Economic Growth and the Origins of Modern Political Economy
Economic reasons of state, 1500–2000
Economic Growth and the Origins of Modern Political Economy addresses the intellectual foundations of modern economic growth and European industrialization. Through an examination both of the roots of European industrialization and of the history of economic ideas, this book presents a uniquely broad examination of the origins of modern political economy.
This volume asks what can we learn from ‘old’ theories in terms of our understanding of history, our economic fate today, and the prospects for the modern world’s poorest countries. Spanning across the past five hundred years, this book brings together leading international contributors offering comparative perspectives with countries outside of Europe in order to place the evolution of modern economic knowledge into a broader reference framework. It integrates economic discourse and the intellectual history of political economy with more empirical studies in economic history and the history of science. In doing so, this innovative volume presents a coherent and innovative new strategy towards a reconfiguration of the history of modern political economy.
This book is suitable for those who study history of economic thought, economic history or European history.
Table of Contents
Part I. Manufacturing Matters – The History of an Old Idea
- Philipp Robinson Rössner, New Inroads into Well-Known Territory? On the Virtues of re-discovering Pre-Classical Political Economy
- Erik S. Reinert (with Ken Carpenter), German Language Economic Bestsellers before 1850. Also Introducing Giovanni Botero as a Common Reference Point of Cameralism and Mercantilism
- Lars Magnusson, Was Cameralism really the German Version of Mercantilism?
- Jürgen Backhaus, Mercantilism and Cameralism. Two Very Different Variations on the Same Theme
- Bertram Schefold, Goethe’s Economics – Between Cameralism and Liberalism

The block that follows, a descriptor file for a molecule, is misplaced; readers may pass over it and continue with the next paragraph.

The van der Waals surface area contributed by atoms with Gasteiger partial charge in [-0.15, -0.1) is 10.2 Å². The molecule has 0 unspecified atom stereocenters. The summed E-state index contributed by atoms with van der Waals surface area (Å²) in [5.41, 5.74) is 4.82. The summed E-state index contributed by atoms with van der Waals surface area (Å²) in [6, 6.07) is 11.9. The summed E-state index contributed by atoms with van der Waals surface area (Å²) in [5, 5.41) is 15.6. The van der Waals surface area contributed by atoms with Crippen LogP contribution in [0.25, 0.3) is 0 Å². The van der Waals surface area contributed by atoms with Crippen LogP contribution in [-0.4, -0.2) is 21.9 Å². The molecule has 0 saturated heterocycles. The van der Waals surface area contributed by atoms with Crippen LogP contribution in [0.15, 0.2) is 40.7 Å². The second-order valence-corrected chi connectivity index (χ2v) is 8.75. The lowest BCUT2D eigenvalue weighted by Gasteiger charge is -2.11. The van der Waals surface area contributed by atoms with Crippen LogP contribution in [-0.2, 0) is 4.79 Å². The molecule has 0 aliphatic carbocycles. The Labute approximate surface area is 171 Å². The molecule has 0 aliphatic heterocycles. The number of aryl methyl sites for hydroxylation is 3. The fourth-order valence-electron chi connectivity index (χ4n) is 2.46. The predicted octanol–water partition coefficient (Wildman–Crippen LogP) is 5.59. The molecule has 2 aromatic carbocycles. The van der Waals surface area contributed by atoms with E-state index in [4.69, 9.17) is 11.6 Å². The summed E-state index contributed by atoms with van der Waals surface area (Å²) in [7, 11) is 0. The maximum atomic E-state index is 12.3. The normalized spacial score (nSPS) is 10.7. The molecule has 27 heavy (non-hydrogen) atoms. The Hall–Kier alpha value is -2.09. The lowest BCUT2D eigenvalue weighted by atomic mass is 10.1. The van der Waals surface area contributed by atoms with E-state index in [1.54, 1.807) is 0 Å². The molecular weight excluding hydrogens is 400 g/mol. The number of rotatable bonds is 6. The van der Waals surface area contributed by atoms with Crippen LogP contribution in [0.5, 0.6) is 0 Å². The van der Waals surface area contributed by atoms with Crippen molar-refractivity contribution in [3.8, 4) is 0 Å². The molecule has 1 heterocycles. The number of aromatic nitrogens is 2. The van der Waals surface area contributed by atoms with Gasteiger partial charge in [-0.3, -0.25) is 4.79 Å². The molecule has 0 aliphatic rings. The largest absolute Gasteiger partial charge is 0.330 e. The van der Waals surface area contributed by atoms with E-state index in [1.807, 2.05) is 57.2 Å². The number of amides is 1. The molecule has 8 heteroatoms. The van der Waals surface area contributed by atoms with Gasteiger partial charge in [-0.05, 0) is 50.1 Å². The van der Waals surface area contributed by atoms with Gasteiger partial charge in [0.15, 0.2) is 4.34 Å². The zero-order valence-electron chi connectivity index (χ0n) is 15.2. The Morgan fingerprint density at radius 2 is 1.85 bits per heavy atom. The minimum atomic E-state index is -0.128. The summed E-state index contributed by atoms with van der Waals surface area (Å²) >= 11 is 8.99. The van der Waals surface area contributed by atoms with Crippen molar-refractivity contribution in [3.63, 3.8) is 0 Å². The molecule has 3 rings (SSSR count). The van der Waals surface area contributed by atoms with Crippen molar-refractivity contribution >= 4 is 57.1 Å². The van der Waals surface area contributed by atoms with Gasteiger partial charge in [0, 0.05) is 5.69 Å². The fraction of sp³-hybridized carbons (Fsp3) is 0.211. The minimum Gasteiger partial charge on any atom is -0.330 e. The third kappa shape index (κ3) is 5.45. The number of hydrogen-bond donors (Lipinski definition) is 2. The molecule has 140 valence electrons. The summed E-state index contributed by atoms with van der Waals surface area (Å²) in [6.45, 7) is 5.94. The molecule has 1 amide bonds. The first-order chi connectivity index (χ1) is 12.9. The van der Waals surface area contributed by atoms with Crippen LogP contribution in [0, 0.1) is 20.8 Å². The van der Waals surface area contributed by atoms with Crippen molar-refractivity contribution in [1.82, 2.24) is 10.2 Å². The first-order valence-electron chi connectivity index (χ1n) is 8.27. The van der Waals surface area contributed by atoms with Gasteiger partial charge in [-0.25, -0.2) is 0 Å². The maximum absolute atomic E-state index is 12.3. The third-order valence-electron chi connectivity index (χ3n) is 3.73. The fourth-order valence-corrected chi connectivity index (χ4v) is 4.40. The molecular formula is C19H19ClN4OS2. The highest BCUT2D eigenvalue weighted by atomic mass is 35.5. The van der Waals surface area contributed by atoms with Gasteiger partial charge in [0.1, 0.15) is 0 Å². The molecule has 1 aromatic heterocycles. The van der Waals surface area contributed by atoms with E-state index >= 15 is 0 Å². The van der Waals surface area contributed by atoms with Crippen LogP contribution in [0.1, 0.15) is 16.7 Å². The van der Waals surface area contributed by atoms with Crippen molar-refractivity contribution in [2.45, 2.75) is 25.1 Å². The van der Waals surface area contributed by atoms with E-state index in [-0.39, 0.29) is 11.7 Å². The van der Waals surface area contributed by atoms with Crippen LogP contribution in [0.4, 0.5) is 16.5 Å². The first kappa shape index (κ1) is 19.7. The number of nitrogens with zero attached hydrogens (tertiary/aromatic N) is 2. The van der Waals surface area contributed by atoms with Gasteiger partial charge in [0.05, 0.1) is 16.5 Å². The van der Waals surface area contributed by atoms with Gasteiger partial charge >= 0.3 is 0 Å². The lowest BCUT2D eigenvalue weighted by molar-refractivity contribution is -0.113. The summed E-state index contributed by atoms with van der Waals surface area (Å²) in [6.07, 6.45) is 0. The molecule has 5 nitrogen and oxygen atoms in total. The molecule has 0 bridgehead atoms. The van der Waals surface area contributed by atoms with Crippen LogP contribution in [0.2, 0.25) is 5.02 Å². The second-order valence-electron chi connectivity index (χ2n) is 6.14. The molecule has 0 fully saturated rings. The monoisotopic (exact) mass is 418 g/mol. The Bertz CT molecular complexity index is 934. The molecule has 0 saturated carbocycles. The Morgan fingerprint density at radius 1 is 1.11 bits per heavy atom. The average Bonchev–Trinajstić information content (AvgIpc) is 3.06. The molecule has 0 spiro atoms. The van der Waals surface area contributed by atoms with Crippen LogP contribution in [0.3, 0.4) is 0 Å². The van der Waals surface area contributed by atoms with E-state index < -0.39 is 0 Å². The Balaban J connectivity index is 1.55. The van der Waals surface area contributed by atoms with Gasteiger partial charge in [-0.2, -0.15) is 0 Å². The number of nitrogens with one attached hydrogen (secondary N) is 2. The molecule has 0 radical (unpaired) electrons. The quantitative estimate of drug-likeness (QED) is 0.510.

- Moritz Isenmann, From Privilege to Economic Law. Vested Interests and the Origins of Free Trade Theory in France (1687–1701)
- William J. Ashworth – The Demise of Regulation and Rise of Political Economy: Taxation, Industry and Fiscal Pressure in Britain 1763-1815
- Marcus Sandl, Development as Possibility. Risk and Chance in the Cameralist Discourse
- Carl Wennerlind, The Political Economy of Sweden’s Age of Greatness: Johan Risingh and the Hartlib Circle
- Prasannan Parthasarathi – State Formation and Economic Growth in South Asia, 1600-1800
- Peer Vries, Economic Reasons of State in Qing China: A Brief Comparative Overview
- Ann Coenen, Infant Industry Protectionism and Early Modern Growth? Evidence from Eighteenth-Century Entrepreneurial Petitions in the Austrian Netherlands
- Sophus Reinert, Achtung! Banditi! An Alternative Genealogy of the Market
- Francesco Boldizzoni, The Long Shadow of Cameralism: The Atlantic Order and its Discontents
Part II. Economic Ideas and Idiosyncrasy – The Example of Cameralism
Part III. Vested Interests, Contingency and The Shaping of the Free Trade Doctrine
Part IV. Knowledge, Risk and the Idea of Infinite Growth
Part V. Economic Growth and the State – From India to Italy
Part VI. Economic Reason of State and its Survival in Modern Economic Discourse
Philipp R. Rössner is Lecturer in Early Modern History at the School of Arts, Languages and Cultures, University of Manchester, UK